Once you address the blips you are on to protection. Regardless of what you use, whether a polish like Nu Finish or a ceramic or even a wax spray you need to take some care. I would look for products that do not specifically call for rubbing off with a circular motion, by hand or by buffer. That's one possible source of micro swirls no matter what it is. Even when washing it is best to work back and forth along the front-to-back axis to prevent swirling.

What's the worse that could happen with DIY ceramics? Goggle around and you'll see how some folks didn't follow the directions and damaged their finish at considerable expense. No shortcuts. Also check the curing time. The car may need to be sheltered for a day or longer.
 
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I would foam cannon wash with CG Mr pink, then use Sonax iron and fallout remover spray if the surface feels rough when you put your hand in a Ziploc plastic baggie and run your hands gently over the surface. If not, then skip that and go straight to a Sonax polymer net shield ,spray on wife off product you can do every inch of your entire car in 15 minutes, including all plastic trim and glass as it's totally safe.. Easiest product you will ever use and will last 6+ months no problem. Results will be incredible with a deep 3d effect. Skip the ceramic hype. It's old tech
 
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Phoenix
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2021 signature
Rather than prep, I was more concentrating on the worst case scenario if IO goof up the application. I was every 2-3 weeks and usually apply Duragloss Aquawax anyway so I'm not sure of the marginal utility of ceramic in my case. And being Snowflake White I wouldn't be getting as much 'pop' on the color/reflection.

I am way overthinking this. Probably just some Duragloss 105 and call it a day (for 6 months) followed by AW each wash
 
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2014 Ford Explorer Sport, 2009 CX9(Wife's)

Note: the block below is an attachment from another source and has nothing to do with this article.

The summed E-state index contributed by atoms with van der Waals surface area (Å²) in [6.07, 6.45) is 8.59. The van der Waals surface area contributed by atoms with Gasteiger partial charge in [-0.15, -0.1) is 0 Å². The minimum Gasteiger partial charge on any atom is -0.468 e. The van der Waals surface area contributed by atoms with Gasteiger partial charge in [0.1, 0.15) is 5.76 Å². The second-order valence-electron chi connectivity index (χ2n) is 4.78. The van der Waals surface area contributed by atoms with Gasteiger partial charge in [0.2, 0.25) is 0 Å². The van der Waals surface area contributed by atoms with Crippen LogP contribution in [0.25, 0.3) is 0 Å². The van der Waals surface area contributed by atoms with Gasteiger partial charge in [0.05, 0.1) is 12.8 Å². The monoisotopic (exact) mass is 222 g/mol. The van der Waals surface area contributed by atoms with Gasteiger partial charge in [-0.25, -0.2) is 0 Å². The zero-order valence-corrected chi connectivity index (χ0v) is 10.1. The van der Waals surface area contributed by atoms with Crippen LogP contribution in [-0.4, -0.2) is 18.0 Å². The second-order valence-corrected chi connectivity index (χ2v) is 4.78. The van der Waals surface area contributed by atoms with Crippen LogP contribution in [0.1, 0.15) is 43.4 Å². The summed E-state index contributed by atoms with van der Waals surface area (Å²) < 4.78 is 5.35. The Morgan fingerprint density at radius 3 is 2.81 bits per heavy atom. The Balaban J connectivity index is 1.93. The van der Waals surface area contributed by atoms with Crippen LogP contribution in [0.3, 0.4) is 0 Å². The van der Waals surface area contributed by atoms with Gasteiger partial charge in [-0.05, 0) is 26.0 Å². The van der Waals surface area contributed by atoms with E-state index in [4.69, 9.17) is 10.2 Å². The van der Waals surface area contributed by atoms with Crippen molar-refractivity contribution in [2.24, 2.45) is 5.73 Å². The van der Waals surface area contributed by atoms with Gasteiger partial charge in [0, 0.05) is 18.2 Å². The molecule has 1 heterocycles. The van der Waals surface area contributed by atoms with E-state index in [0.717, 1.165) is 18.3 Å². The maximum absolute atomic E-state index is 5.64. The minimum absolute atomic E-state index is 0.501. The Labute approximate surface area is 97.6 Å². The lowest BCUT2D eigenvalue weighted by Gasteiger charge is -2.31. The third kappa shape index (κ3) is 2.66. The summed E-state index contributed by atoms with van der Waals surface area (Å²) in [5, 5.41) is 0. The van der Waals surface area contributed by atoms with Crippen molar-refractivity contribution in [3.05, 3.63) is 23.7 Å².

If you goof up, as sm1ke said, you can polish it off and recoat.
If you're anal like I was, you'll over-research, check, double check, triple check to make sure you don't have any high spots. With white, they would be much less noticeable than my red Golf.

I can't comment on durability, but I coated my car a little over 18 month ago and it's not showing any signs of degrading. I've only put about 8k miles on it since and it's garaged kept, so it's lived a relatively easy life. I used Gtechniq CSL and ExoV4. I hit it with their C2V3 topper every couple months as a diluted quick detail (50/50 with water) just to get any water spots left from a wash.

On my Explorer, I started using Griots 3-in-1 ceramic spray and I've been impressed.
Easy to apply (spray on, wipe off) and it lasts a good 4-6 months before it starts to degrade. No problem, just another quick coat after a wash and it's back.

One comment, don't buy into the hardness hype. I just see the ceramic coating as a long term sealant/wax. Scuffs/scratches will still happen.
 

skeptical

'21 CX-5 Signature
I now use exclusively (at least until something better pops up) the Jade product line on all my vehicles and most of the immediate family's motors. Been using Jade ceramic products for many years. However, they are not sub $100. It has been our experience that sub $100 products do not last. One sub $100 product hardened in the bottle before I could use it. They did offer to sell me another bottle at a 50% discount to remedy. No thanks.

My $.02 is to pay a bit more and get an excellent product. Do you really want to do all the prep work and such to only have to repeat again on short order?

Most recently we are using their Graphene Pro (so called 10h hardness). It is so hard and slippery that sometimes when I close the car door, my hand slips off and the door does not get enough force to close completely. So far nothing will adhere to it.

Have tried other popular brands out there and most with less than optimal results. Some of them are very poor quality and last a short duration. My goal is to apply once and not deal with it for at least a few years.

I would normally agree that a ceramic coating will do nothing to stop scratching. However, I had this unusual experience with my 21 CX-5. Vehicle is coated with Jade Graphene Pro. The other day, due to user parking error, the rear was too close to the garage door and when the tailgate was opened the bottom of the tailgate impacted one of the metal connectors on the garage door. Unfortunately, this has happed with previous year CX-5s I have owned and it scratches the tailgate (deeply) and you know how thin Mazda paint is. You would think that, by now, I would learn a lesson form this ;)